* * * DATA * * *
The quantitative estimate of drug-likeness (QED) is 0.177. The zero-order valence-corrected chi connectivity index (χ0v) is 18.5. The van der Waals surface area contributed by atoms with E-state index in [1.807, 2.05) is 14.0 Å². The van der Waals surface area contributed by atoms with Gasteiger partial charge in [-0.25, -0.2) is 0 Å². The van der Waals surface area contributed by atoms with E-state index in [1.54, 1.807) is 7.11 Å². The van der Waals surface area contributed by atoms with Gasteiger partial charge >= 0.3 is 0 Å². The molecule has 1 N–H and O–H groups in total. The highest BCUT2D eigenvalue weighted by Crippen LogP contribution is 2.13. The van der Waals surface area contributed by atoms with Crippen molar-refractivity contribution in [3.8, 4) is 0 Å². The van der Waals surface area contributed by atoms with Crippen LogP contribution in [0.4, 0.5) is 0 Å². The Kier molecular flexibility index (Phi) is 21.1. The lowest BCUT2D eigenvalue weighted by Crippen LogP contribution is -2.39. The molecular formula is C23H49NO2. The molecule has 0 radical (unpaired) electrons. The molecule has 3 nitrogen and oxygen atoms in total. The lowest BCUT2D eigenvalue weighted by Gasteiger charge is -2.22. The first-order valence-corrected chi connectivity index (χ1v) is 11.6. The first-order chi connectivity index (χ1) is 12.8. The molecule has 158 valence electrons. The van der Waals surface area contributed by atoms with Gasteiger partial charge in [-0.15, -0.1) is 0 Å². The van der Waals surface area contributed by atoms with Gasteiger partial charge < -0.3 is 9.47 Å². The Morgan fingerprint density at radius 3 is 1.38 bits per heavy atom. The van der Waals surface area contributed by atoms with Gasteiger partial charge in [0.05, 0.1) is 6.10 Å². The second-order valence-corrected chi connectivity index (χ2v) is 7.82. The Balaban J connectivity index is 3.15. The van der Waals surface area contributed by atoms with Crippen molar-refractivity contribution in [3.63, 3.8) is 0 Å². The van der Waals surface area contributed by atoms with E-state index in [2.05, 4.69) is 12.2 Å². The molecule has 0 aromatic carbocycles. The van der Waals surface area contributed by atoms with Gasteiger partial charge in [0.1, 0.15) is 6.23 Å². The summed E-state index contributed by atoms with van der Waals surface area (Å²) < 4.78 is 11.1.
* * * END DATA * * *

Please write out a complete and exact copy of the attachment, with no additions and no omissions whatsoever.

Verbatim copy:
The quantitative estimate of drug-likeness (QED) is 0.177. The zero-order valence-corrected chi connectivity index (χ0v) is 18.5. The van der Waals surface area contributed by atoms with E-state index in [1.807, 2.05) is 14.0 Å². The van der Waals surface area contributed by atoms with Gasteiger partial charge in [-0.25, -0.2) is 0 Å². The van der Waals surface area contributed by atoms with E-state index in [1.54, 1.807) is 7.11 Å². The van der Waals surface area contributed by atoms with Gasteiger partial charge >= 0.3 is 0 Å². The molecule has 1 N–H and O–H groups in total. The highest BCUT2D eigenvalue weighted by Crippen LogP contribution is 2.13. The van der Waals surface area contributed by atoms with Crippen molar-refractivity contribution in [3.8, 4) is 0 Å². The van der Waals surface area contributed by atoms with Crippen LogP contribution in [0.4, 0.5) is 0 Å². The Kier molecular flexibility index (Phi) is 21.1. The lowest BCUT2D eigenvalue weighted by Crippen LogP contribution is -2.39. The molecular formula is C23H49NO2. The molecule has 0 radical (unpaired) electrons. The molecule has 3 nitrogen and oxygen atoms in total. The lowest BCUT2D eigenvalue weighted by Gasteiger charge is -2.22. The first-order valence-corrected chi connectivity index (χ1v) is 11.6. The first-order chi connectivity index (χ1) is 12.8. The molecule has 158 valence electrons. The van der Waals surface area contributed by atoms with Gasteiger partial charge in [-0.15, -0.1) is 0 Å². The van der Waals surface area contributed by atoms with Gasteiger partial charge < -0.3 is 9.47 Å². The Morgan fingerprint density at radius 3 is 1.38 bits per heavy atom. The van der Waals surface area contributed by atoms with Gasteiger partial charge in [0.05, 0.1) is 6.10 Å². The second-order valence-corrected chi connectivity index (χ2v) is 7.82. The Balaban J connectivity index is 3.15. The van der Waals surface area contributed by atoms with Crippen molar-refractivity contribution in [3.63, 3.8) is 0 Å². The van der Waals surface area contributed by atoms with E-state index in [2.05, 4.69) is 12.2 Å². The molecule has 0 aromatic carbocycles. The van der Waals surface area contributed by atoms with Gasteiger partial charge in [0.1, 0.15) is 6.23 Å². The summed E-state index contributed by atoms with van der Waals surface area (Å²) < 4.78 is 11.1.